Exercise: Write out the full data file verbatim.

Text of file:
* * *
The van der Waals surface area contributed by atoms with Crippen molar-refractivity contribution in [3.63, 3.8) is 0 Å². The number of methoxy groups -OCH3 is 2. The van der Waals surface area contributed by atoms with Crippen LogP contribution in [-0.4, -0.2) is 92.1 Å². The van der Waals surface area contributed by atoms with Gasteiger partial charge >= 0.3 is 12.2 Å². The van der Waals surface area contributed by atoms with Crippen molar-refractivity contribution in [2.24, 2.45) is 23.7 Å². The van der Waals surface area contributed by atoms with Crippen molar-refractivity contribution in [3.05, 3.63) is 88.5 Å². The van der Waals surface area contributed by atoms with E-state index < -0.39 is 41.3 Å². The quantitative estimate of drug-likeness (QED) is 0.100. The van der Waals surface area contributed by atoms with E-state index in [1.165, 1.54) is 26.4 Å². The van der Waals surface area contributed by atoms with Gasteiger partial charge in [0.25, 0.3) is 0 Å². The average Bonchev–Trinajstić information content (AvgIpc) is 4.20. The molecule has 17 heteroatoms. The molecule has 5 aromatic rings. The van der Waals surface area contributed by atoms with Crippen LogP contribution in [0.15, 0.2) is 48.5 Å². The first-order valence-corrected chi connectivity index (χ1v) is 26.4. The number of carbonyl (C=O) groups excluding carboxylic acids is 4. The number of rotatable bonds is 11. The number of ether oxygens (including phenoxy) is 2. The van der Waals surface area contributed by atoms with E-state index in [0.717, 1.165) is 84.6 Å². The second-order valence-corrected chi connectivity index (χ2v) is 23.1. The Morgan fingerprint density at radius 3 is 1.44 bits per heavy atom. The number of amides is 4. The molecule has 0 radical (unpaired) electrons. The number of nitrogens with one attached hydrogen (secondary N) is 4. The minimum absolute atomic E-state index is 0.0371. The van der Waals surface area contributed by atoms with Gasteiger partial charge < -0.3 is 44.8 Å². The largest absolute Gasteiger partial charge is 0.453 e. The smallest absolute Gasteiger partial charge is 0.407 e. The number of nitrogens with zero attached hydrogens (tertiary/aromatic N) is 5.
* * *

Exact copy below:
The van der Waals surface area contributed by atoms with Crippen molar-refractivity contribution in [3.63, 3.8) is 0 Å². The number of methoxy groups -OCH3 is 2. The van der Waals surface area contributed by atoms with Crippen LogP contribution in [-0.4, -0.2) is 92.1 Å². The van der Waals surface area contributed by atoms with Gasteiger partial charge >= 0.3 is 12.2 Å². The van der Waals surface area contributed by atoms with Crippen molar-refractivity contribution in [2.24, 2.45) is 23.7 Å². The van der Waals surface area contributed by atoms with Crippen molar-refractivity contribution in [3.05, 3.63) is 88.5 Å². The van der Waals surface area contributed by atoms with E-state index < -0.39 is 41.3 Å². The quantitative estimate of drug-likeness (QED) is 0.100. The van der Waals surface area contributed by atoms with E-state index in [1.165, 1.54) is 26.4 Å². The van der Waals surface area contributed by atoms with Gasteiger partial charge in [0.25, 0.3) is 0 Å². The average Bonchev–Trinajstić information content (AvgIpc) is 4.20. The molecule has 17 heteroatoms. The molecule has 5 aromatic rings. The van der Waals surface area contributed by atoms with Crippen LogP contribution in [0.15, 0.2) is 48.5 Å². The first-order valence-corrected chi connectivity index (χ1v) is 26.4. The number of carbonyl (C=O) groups excluding carboxylic acids is 4. The number of rotatable bonds is 11. The number of ether oxygens (including phenoxy) is 2. The van der Waals surface area contributed by atoms with E-state index in [0.717, 1.165) is 84.6 Å². The second-order valence-corrected chi connectivity index (χ2v) is 23.1. The Morgan fingerprint density at radius 3 is 1.44 bits per heavy atom. The number of amides is 4. The molecule has 0 radical (unpaired) electrons. The number of nitrogens with one attached hydrogen (secondary N) is 4. The minimum absolute atomic E-state index is 0.0371. The van der Waals surface area contributed by atoms with Gasteiger partial charge < -0.3 is 44.8 Å². The largest absolute Gasteiger partial charge is 0.453 e. The smallest absolute Gasteiger partial charge is 0.407 e. The number of nitrogens with zero attached hydrogens (tertiary/aromatic N) is 5.